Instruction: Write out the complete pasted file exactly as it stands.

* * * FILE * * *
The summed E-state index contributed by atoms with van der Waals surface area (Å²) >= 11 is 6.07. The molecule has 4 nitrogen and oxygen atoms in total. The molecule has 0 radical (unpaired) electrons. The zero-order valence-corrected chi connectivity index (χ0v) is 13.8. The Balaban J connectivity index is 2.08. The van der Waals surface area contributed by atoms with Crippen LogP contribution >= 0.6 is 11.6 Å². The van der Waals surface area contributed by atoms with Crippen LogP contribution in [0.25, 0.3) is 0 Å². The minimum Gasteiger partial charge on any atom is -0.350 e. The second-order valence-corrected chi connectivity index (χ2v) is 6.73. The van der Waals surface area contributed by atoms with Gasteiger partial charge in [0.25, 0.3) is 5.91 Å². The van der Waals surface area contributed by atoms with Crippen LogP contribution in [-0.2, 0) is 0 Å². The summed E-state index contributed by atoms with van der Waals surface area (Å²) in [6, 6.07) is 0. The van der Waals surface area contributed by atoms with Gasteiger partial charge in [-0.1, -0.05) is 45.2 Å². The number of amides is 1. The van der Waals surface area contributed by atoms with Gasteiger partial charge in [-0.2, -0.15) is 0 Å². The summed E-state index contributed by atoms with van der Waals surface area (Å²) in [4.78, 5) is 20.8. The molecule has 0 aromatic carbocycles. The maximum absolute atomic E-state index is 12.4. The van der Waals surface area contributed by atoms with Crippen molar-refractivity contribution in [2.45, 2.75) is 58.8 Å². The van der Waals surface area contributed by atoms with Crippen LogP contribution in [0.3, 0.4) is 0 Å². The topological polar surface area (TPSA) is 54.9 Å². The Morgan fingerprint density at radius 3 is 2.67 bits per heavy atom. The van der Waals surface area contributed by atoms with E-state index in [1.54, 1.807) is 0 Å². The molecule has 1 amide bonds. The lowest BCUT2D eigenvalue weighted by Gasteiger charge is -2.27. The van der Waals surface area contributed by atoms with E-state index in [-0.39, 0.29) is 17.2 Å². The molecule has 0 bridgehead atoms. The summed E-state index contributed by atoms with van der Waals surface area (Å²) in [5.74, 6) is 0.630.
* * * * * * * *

The summed E-state index contributed by atoms with van der Waals surface area (Å²) >= 11 is 6.07. The molecule has 4 nitrogen and oxygen atoms in total. The molecule has 0 radical (unpaired) electrons. The zero-order valence-corrected chi connectivity index (χ0v) is 13.8. The Balaban J connectivity index is 2.08. The van der Waals surface area contributed by atoms with Crippen LogP contribution >= 0.6 is 11.6 Å². The van der Waals surface area contributed by atoms with Crippen LogP contribution in [0.25, 0.3) is 0 Å². The minimum Gasteiger partial charge on any atom is -0.350 e. The second-order valence-corrected chi connectivity index (χ2v) is 6.73. The van der Waals surface area contributed by atoms with Gasteiger partial charge in [0.25, 0.3) is 5.91 Å². The van der Waals surface area contributed by atoms with Crippen LogP contribution in [-0.2, 0) is 0 Å². The summed E-state index contributed by atoms with van der Waals surface area (Å²) in [6, 6.07) is 0. The van der Waals surface area contributed by atoms with Gasteiger partial charge in [-0.1, -0.05) is 45.2 Å². The number of amides is 1. The van der Waals surface area contributed by atoms with Gasteiger partial charge in [-0.2, -0.15) is 0 Å². The summed E-state index contributed by atoms with van der Waals surface area (Å²) in [4.78, 5) is 20.8. The molecule has 0 aromatic carbocycles. The maximum absolute atomic E-state index is 12.4. The van der Waals surface area contributed by atoms with Crippen molar-refractivity contribution in [2.45, 2.75) is 58.8 Å². The van der Waals surface area contributed by atoms with Crippen LogP contribution in [0.3, 0.4) is 0 Å². The topological polar surface area (TPSA) is 54.9 Å². The Morgan fingerprint density at radius 3 is 2.67 bits per heavy atom. The van der Waals surface area contributed by atoms with E-state index in [1.54, 1.807) is 0 Å². The molecule has 1 amide bonds. The lowest BCUT2D eigenvalue weighted by Gasteiger charge is -2.27. The van der Waals surface area contributed by atoms with E-state index in [-0.39, 0.29) is 17.2 Å². The molecule has 0 bridgehead atoms. The summed E-state index contributed by atoms with van der Waals surface area (Å²) in [5.74, 6) is 0.630.